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February 20, 2019

Talking about condoms: do's and donts

Talking about condoms: do's and donts
Talking about condoms: do's and donts

Talking about condoms with a new partner can be awkward... But it's much less awkward than talking about an unplanned pregnancy or an STD down the line...


…be confident

Bringing up condoms can feel awkward. Just remember two things: your partner may be just as nervous as you are when it comes to talking about condoms. So taking the first step will be a relief for them, too! Secondly, it shows that you are a responsible person who cares about your health and your partner's. Nothing awkward about that, right?

…have arguments ready

Sometimes, a new partner may be reluctant to use condoms. Then it's important to know a few facts and make a convincing argument as to why you should be using condoms. You can bring up the risk of unwanted pregnancy and STDs, and the fact that you find safe sex more enjoyable than sex with a health risk.


If you are nervous about bringing up condoms with your partner, practice beforehand. Either on your own, or have a good friend play the role of your partner. It may seem silly telling the mirror that you want to use condoms, but it will make you more confident bringing it up in real life.


…leave it until the last moment

The first time with a new partner can be hard to pick the right moment to raise the topic. If you leave it till your underpants have already hit the floor, it could well be too late. There’s a high risk you’ll get carried away, and condom talk feels like slamming on the passion brakes. But if you raise the topic too early, you might worry that your partner thinks you’re being too forward.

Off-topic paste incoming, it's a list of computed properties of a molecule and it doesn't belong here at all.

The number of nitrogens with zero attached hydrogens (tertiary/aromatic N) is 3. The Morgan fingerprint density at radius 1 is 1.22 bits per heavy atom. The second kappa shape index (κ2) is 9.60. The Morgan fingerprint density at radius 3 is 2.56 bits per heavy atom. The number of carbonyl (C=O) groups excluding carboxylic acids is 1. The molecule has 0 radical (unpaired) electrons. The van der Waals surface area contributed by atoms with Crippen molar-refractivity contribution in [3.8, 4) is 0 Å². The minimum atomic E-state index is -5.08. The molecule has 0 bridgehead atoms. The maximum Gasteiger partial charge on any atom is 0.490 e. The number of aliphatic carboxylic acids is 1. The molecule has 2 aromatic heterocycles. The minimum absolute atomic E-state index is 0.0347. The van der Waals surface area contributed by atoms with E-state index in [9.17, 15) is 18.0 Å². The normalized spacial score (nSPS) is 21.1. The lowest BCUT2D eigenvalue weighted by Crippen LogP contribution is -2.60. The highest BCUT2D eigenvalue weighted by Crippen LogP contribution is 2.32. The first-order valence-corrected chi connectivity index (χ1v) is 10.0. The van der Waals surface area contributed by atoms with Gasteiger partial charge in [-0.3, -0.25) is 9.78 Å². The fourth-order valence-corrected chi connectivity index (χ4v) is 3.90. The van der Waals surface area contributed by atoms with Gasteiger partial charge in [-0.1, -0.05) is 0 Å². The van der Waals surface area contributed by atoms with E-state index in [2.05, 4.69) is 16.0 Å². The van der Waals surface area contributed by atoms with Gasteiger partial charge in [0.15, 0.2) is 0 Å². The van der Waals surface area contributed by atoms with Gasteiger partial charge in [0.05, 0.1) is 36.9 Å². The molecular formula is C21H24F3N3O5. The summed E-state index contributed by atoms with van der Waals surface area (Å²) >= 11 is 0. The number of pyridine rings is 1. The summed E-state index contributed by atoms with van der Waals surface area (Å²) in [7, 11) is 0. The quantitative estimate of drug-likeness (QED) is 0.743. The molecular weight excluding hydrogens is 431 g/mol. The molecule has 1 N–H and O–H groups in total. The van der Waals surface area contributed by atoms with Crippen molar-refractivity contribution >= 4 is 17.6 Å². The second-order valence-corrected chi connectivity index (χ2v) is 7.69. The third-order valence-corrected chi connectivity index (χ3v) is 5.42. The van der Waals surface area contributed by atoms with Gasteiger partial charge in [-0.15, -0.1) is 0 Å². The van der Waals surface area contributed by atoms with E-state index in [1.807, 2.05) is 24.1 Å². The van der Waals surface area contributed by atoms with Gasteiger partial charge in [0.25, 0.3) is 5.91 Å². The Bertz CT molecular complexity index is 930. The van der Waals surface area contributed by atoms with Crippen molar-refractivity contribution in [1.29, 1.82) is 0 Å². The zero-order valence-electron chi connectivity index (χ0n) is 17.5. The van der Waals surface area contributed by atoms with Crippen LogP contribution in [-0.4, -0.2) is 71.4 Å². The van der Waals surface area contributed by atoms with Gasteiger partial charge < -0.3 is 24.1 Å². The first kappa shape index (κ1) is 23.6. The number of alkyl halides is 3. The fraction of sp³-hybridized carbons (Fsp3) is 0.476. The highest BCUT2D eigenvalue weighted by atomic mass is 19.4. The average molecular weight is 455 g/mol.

If your partner isn't willing to use condoms, you need to be strong. Condom use shouldn't be negotiable. Don't believe any of the myths your partner might tell you in order to get out of using a condom.

…be afraid to bring it up again later

Talking about condoms at the beginning of a relationship is a great start. But you shouldn't be afraid to bring it up down the line again. In a committed relationship, people tend to switch to other contraception methods, like the pill or an IUD. But those don't protect from STDs. Unless you and your partner get tested regularly for STDs and are 100 per cent faithful to each other, condoms may still be necessary.

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